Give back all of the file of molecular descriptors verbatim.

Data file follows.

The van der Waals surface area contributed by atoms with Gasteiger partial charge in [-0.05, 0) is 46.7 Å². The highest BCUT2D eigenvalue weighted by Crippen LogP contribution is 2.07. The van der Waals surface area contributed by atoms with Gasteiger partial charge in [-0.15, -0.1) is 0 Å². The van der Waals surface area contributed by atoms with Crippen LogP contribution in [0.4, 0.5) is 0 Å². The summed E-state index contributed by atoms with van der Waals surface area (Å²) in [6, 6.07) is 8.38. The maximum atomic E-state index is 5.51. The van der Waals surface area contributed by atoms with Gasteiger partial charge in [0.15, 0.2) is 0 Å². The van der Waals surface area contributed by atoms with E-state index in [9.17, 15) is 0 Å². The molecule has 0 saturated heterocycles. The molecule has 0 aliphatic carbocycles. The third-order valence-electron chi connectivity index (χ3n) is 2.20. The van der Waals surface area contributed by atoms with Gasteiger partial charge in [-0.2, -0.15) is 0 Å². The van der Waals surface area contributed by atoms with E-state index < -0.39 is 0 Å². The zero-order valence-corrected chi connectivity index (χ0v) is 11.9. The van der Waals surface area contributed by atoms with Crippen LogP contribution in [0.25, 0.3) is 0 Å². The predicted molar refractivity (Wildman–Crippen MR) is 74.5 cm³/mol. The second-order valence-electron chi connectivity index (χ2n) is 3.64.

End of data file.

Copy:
The van der Waals surface area contributed by atoms with Gasteiger partial charge in [-0.05, 0) is 46.7 Å². The highest BCUT2D eigenvalue weighted by Crippen LogP contribution is 2.07. The van der Waals surface area contributed by atoms with Gasteiger partial charge in [-0.15, -0.1) is 0 Å². The van der Waals surface area contributed by atoms with Crippen LogP contribution in [0.4, 0.5) is 0 Å². The summed E-state index contributed by atoms with van der Waals surface area (Å²) in [6, 6.07) is 8.38. The maximum atomic E-state index is 5.51. The van der Waals surface area contributed by atoms with Gasteiger partial charge in [0.15, 0.2) is 0 Å². The van der Waals surface area contributed by atoms with E-state index in [9.17, 15) is 0 Å². The molecule has 0 saturated heterocycles. The molecule has 0 aliphatic carbocycles. The third-order valence-electron chi connectivity index (χ3n) is 2.20. The van der Waals surface area contributed by atoms with Gasteiger partial charge in [-0.2, -0.15) is 0 Å². The van der Waals surface area contributed by atoms with E-state index < -0.39 is 0 Å². The zero-order valence-corrected chi connectivity index (χ0v) is 11.9. The van der Waals surface area contributed by atoms with Crippen LogP contribution in [0.25, 0.3) is 0 Å². The predicted molar refractivity (Wildman–Crippen MR) is 74.5 cm³/mol. The second-order valence-electron chi connectivity index (χ2n) is 3.64.